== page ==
Following the shootings, Hall spent three days in a hospital and a month on crutches. Through a victim's advocate, he found counseling. He was having trouble with nightmares, survivor's guilt and "a fear of people in general." His therapy lasted about six months.

After high school he drifted from college to college: a semester at Ft. Lewis College in Durango, two years at Arapaho Community College, a semester at CU-Denver. Today he lives in Hawaii and works as a carpenter. If people ask about his scars, he might tell about his Columbine experience. "But I generally keep it to myself."

He says he doesn't think of Columbine too often, and generally feels healthy. "I feel good. I'm happy. It's been a while since I could say that, but about two years ago I started feeling better — not before that."

He knew Dylan Klebold from French class. He says he has forgiven both Klebold and Harris. "They're the only ones I could blame, and I view them as sick people."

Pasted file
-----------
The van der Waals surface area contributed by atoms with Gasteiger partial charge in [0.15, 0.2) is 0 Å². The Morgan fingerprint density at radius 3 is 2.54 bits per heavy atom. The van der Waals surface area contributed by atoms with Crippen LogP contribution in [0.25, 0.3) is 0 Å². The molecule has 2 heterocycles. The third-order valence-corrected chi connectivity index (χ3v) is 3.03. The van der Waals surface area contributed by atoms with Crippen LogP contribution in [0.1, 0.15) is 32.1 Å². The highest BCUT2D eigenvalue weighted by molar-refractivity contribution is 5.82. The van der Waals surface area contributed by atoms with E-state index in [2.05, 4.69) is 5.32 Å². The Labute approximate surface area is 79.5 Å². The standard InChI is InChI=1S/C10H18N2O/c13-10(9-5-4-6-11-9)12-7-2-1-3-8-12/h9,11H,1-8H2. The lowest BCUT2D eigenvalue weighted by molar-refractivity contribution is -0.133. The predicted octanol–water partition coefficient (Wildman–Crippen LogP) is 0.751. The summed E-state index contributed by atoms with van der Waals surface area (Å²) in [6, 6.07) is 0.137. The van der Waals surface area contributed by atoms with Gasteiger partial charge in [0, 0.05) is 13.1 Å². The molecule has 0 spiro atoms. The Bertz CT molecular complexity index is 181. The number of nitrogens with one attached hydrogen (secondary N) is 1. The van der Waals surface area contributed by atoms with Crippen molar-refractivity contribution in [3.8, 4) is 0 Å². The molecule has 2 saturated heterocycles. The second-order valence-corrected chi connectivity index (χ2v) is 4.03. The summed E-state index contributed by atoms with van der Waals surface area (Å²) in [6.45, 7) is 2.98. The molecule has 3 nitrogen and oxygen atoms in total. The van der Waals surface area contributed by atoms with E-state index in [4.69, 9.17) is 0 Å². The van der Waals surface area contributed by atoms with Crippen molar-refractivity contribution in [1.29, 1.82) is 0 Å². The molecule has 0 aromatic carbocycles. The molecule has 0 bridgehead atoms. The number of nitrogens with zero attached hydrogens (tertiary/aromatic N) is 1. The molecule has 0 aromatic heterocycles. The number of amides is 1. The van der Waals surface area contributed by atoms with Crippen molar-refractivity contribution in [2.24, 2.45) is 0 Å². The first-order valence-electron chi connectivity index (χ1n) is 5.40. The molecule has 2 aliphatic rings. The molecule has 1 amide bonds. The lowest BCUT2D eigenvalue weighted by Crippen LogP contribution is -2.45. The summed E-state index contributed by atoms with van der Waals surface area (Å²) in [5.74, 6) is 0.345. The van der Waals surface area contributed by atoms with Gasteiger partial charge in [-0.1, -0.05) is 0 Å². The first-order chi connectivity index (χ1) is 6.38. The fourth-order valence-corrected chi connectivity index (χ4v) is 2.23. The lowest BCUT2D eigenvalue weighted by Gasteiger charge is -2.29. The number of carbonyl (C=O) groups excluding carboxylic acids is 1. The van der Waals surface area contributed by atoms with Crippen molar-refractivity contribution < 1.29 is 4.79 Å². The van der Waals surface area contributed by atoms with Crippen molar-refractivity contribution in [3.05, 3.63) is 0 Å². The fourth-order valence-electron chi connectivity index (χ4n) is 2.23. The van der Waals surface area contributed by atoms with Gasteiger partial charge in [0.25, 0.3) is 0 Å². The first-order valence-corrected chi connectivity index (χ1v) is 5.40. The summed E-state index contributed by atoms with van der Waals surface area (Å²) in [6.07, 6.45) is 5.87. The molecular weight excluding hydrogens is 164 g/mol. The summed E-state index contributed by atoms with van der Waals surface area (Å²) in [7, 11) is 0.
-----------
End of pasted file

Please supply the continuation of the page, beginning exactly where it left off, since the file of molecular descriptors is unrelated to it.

He isn't especially tuned in to the Columbine-Littleton community these days. But when heard the news about Virginia Tech, he says, he felt a strong compulsion to reach out. His mother suggested that he blog something on the Internet, which he intends to do.

In the meantime, a reporter's call helped. "Maybe I needed to talk," he says. "I really wasn't having such a great day today. Thank you."

For 7 1/2 minutes Crystal Woodman-Miller hid under a table in the library during Klebold and Harris's rampage. A 16-year-old junior intent upon becoming an elementary school teacher, Woodman-Miller was spared death or injury along with two other students under the table, she now believes, because the shooters ran out of ammunition before they got to her group.